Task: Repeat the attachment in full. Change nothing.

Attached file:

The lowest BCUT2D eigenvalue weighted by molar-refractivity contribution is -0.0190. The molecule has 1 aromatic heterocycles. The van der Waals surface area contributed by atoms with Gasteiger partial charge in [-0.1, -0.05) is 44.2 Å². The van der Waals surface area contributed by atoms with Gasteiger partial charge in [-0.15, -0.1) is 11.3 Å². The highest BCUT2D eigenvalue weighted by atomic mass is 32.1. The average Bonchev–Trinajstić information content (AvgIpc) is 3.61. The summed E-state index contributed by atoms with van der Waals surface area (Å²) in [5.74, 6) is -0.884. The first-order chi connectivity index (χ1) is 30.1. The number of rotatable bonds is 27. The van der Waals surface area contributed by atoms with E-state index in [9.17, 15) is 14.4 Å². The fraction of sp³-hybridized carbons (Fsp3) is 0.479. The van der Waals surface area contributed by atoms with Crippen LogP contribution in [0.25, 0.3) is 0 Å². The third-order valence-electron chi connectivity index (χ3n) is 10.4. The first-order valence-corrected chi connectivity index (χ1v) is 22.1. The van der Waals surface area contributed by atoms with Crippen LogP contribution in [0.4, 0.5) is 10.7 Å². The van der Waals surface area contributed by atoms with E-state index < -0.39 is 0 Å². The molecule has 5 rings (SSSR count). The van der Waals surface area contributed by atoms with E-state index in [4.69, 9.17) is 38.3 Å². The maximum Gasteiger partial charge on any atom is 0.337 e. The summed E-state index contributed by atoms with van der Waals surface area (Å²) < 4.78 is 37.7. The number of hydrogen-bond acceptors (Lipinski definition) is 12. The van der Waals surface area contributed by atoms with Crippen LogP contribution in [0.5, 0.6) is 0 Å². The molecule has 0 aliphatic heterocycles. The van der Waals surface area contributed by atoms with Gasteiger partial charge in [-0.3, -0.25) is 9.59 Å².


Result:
The lowest BCUT2D eigenvalue weighted by molar-refractivity contribution is -0.0190. The molecule has 1 aromatic heterocycles. The van der Waals surface area contributed by atoms with Gasteiger partial charge in [-0.1, -0.05) is 44.2 Å². The van der Waals surface area contributed by atoms with Gasteiger partial charge in [-0.15, -0.1) is 11.3 Å². The highest BCUT2D eigenvalue weighted by atomic mass is 32.1. The average Bonchev–Trinajstić information content (AvgIpc) is 3.61. The summed E-state index contributed by atoms with van der Waals surface area (Å²) in [5.74, 6) is -0.884. The first-order chi connectivity index (χ1) is 30.1. The number of rotatable bonds is 27. The van der Waals surface area contributed by atoms with E-state index in [9.17, 15) is 14.4 Å². The fraction of sp³-hybridized carbons (Fsp3) is 0.479. The van der Waals surface area contributed by atoms with Crippen LogP contribution in [0.25, 0.3) is 0 Å². The third-order valence-electron chi connectivity index (χ3n) is 10.4. The first-order valence-corrected chi connectivity index (χ1v) is 22.1. The van der Waals surface area contributed by atoms with Crippen LogP contribution in [0.4, 0.5) is 10.7 Å². The van der Waals surface area contributed by atoms with E-state index < -0.39 is 0 Å². The molecule has 5 rings (SSSR count). The van der Waals surface area contributed by atoms with E-state index in [4.69, 9.17) is 38.3 Å². The maximum Gasteiger partial charge on any atom is 0.337 e. The summed E-state index contributed by atoms with van der Waals surface area (Å²) < 4.78 is 37.7. The number of hydrogen-bond acceptors (Lipinski definition) is 12. The van der Waals surface area contributed by atoms with Crippen LogP contribution in [0.5, 0.6) is 0 Å². The molecule has 0 aliphatic heterocycles. The van der Waals surface area contributed by atoms with Gasteiger partial charge in [-0.3, -0.25) is 9.59 Å².